German Chancellor Angela Merkel's conservatives and the Social Democrats sealed a deal on Wednesday on a new coalition, officials said, potentially ending four months of political deadlock in Europe's top economy.
The parties ironed out their final differences and were ready to sign an agreement for Merkel's fourth term, her chief of staff and acting finance minister Peter Altmaier said, calling it a "good day for our country."
"We have a coalition agreement that will do a lot of positive things for a lot of citizens," Altmaier told reporters after he emerged from more than 24 hours of contentious talks.
The breakthrough will come as a relief to Germany's EU partners as the bloc faces tough negotiations on migration and Brexit.
Merkel, Europe's most experienced leader, has seen her standing at home and abroad weakened by the longest stretch of coalition-building in the country's postwar history.
But before she can be sworn in, a final hurdle looms: the hard-fought "grand coalition" pact between her CDU/CSU bloc and the Social Democratic Party must still be approved by the SPD's sceptical rank-and-file.
Germany has been stuck in political limbo since September's inconclusive general election saw mainstream parties bleed support to the far-right AfD, which tapped into anger over Merkel's liberal refugee policy.
Merkel, in power for over 12 years, at first tried to cobble together a novel three-way coalition with the Greens and the liberal Free Democrats, but those efforts collapsed in November.
Faced with snap elections that could further boost the AfD or the prospect of heading an unstable minority government, she opted to woo back the SPD -- her junior partner for two of her three terms since 2005.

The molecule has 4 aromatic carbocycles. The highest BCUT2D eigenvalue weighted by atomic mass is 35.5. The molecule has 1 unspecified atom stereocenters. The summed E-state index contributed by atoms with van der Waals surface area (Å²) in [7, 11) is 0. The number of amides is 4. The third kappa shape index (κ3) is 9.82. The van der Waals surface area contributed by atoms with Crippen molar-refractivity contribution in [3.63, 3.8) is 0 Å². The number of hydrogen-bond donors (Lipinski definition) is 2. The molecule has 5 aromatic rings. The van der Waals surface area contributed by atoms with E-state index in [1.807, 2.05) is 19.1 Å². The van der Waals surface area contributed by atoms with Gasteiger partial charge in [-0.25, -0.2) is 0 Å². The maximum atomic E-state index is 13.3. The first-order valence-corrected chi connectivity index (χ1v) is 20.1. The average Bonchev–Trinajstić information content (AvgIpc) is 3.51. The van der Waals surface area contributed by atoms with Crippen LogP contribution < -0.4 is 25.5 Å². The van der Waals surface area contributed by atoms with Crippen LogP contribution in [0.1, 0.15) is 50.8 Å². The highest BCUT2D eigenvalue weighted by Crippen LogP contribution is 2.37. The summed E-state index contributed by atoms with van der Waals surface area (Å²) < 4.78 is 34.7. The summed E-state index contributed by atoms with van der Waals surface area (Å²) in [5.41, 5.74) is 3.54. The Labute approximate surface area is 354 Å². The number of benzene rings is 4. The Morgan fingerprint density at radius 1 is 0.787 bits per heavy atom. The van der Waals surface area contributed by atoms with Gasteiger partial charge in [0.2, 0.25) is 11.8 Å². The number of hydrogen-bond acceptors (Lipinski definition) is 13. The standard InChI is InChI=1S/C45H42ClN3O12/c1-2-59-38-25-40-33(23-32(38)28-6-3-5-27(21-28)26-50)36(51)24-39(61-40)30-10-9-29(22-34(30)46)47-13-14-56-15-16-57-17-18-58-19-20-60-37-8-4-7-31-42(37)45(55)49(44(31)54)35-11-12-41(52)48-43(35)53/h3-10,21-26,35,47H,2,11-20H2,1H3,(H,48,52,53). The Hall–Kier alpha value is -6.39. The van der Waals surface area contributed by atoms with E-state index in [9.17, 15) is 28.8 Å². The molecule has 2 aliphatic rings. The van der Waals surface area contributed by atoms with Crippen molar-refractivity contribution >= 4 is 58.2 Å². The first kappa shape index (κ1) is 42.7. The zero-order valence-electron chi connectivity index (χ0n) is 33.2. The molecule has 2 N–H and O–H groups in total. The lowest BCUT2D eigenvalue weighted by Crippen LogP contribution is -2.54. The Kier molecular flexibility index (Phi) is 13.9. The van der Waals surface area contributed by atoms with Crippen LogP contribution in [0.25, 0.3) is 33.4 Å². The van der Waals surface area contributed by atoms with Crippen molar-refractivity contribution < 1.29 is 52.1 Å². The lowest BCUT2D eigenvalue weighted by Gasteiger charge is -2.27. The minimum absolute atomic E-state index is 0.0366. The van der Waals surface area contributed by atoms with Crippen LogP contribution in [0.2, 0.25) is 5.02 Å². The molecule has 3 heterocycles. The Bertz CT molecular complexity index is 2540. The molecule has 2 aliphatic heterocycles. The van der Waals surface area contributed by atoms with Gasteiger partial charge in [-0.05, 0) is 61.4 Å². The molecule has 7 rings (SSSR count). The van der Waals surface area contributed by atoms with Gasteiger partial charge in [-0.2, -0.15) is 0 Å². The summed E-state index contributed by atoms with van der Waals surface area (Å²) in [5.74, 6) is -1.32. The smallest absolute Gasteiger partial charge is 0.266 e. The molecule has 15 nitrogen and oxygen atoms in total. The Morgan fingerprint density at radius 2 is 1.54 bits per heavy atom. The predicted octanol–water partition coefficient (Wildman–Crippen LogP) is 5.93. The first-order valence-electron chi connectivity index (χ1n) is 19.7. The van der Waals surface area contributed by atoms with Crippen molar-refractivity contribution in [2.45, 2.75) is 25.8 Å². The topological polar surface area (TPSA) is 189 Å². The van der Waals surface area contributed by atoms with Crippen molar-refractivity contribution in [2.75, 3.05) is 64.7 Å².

SPD leader Martin Schulz then abandoned his post-election vow to renew the party in opposition -- a U-turn that angered many.
But a copy of the coalition agreement obtained by AFP indicated that he was able to extract major concessions from the conservatives in the final round of talks including control of the powerful finance and foreign ministries, as well as the labour, family affairs, justice and environment remits.
Schulz put a fairer Europe at the heart of his negotiating efforts, insisting that Berlin must join French President Emmanuel Macron's push to deepen eurozone integration.
According to the coalition deal, the parties agreed to support Macron's reform drive and tentatively backed his idea of a eurozone investment budget.
On the hot-button topic of migration, the two camps said they would aim to limit the annual intake to 180,000-220,000 people, a key CSU demand. CSU leader Horst Seehofer is also set to take control of a revamped homeland security ministry.
A recent Insa poll found that support for the CDU/CSU had fallen from 33% to 30.5%, while the SPD slipped from September's historic low of 20.5% to 17%. The AfD meanwhile scored a record 15%.